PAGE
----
Mother won’t let me cook (yet), and she’s afraid I don’t know how to use the subway and will get lost/die/be kidnapped/gorge myself of Dweji Bars if I leave the house alone, so all I’ve been eating is Korean food. For all of my bitching about Mother bitching about what (when, why, how, how much) I eat, she is trying to be accommodating. Of course, we only got there after Mother lectured me on how fabulous Korean food is and how I should eat it all the time.
I sighed and said, slowly, “Mother, in America we had one American meal. And then we had Thai food with rice. And then we had Korean food. In America, you ate more Korean food than American food. Right?” Mother admitted I was right. “I don’t only want American food. I want it sometimes.”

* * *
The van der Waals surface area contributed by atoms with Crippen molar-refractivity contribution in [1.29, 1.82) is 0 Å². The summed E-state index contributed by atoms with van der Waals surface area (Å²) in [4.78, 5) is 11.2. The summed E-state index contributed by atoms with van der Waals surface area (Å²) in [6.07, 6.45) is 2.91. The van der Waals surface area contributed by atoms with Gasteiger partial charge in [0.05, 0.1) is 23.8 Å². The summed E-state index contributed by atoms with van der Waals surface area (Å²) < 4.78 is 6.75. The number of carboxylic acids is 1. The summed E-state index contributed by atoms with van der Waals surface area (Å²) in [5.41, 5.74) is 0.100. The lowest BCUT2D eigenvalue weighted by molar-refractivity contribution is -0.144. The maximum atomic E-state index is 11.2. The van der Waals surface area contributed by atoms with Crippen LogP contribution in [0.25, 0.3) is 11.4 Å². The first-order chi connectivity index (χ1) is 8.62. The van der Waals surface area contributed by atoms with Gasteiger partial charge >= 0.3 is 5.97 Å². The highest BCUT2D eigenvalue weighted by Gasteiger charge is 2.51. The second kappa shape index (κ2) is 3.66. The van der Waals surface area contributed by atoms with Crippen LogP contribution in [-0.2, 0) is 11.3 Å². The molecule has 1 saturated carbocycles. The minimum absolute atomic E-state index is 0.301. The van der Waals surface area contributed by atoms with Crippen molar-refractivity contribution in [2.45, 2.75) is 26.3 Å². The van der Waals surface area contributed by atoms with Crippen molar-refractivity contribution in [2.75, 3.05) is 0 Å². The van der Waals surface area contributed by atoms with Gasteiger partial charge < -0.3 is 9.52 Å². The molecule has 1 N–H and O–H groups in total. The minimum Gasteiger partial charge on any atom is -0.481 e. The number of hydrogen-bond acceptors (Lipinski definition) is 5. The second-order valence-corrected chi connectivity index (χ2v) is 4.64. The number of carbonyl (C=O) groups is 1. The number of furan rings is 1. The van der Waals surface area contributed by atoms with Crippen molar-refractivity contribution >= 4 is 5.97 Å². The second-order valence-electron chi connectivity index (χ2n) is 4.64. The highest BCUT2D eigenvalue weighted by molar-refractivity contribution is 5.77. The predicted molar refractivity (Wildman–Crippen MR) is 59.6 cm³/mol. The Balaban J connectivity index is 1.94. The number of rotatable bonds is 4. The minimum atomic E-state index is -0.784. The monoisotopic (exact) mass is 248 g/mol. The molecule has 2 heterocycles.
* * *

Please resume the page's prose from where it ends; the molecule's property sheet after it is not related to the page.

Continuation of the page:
I said, “But usually, in America, we don’t eat salads for breakfast.”
I thought for a moment and finally settled on “it’s a different country.”
“What do you eat?”
“Cereal or oatmeal or bread [Korea’s idea of bread is nothing like America’s, but I don’t go into it], fruit, maybe bacon or eggs, juice, coffee… Sometimes we eat rice with milk and cinnamon.”
“Rice with milk?” Sister asked.
“[Good Man] hates it.”
Mother asked, “Fruit? What kind of fruit?”
“Apples, bananas, kiwis, strawberries…”
Mother disappeared for a moment and comes back with two bananas in her hand. She sliced the bananas over our salads. Then I watched with disbelief as she rolled her pieces around in the olive oil sauce.
I asked if she has any black pepper. She said we’ll get some at Costco next week.
We had some tofu with our lunch, and it was delicious. I asked for more and the server said they didn’t have any more. Mother pulled the server aside and said quickly and quietly, “My daughter-in-law is having a hard time with all of the Korean food and doesn’t really like fish. Can you please get some more tofu?”
Five minutes later, I got a huge plate filled with hot slabs of tofu, fresh from the kitchen.